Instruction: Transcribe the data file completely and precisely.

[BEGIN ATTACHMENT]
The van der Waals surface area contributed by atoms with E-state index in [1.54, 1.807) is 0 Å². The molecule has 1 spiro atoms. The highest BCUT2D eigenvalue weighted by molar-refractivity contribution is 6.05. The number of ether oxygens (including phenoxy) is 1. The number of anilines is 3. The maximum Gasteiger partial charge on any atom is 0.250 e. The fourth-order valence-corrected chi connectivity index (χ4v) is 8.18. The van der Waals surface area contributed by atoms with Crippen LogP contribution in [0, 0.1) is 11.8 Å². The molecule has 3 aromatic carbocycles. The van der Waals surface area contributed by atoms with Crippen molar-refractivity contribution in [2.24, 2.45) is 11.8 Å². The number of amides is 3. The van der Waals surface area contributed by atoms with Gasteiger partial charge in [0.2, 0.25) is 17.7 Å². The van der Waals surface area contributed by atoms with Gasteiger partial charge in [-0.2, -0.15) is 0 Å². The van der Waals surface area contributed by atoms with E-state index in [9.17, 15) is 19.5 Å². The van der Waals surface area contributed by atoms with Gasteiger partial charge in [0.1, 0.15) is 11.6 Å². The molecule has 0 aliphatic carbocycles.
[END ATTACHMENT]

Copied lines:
The van der Waals surface area contributed by atoms with E-state index in [1.54, 1.807) is 0 Å². The molecule has 1 spiro atoms. The highest BCUT2D eigenvalue weighted by molar-refractivity contribution is 6.05. The number of ether oxygens (including phenoxy) is 1. The number of anilines is 3. The maximum Gasteiger partial charge on any atom is 0.250 e. The fourth-order valence-corrected chi connectivity index (χ4v) is 8.18. The van der Waals surface area contributed by atoms with Crippen LogP contribution in [0, 0.1) is 11.8 Å². The molecule has 3 aromatic carbocycles. The van der Waals surface area contributed by atoms with Crippen molar-refractivity contribution in [2.24, 2.45) is 11.8 Å². The number of amides is 3. The van der Waals surface area contributed by atoms with Gasteiger partial charge in [0.2, 0.25) is 17.7 Å². The van der Waals surface area contributed by atoms with Gasteiger partial charge in [-0.2, -0.15) is 0 Å². The van der Waals surface area contributed by atoms with E-state index in [9.17, 15) is 19.5 Å². The van der Waals surface area contributed by atoms with Gasteiger partial charge in [0.1, 0.15) is 11.6 Å². The molecule has 0 aliphatic carbocycles.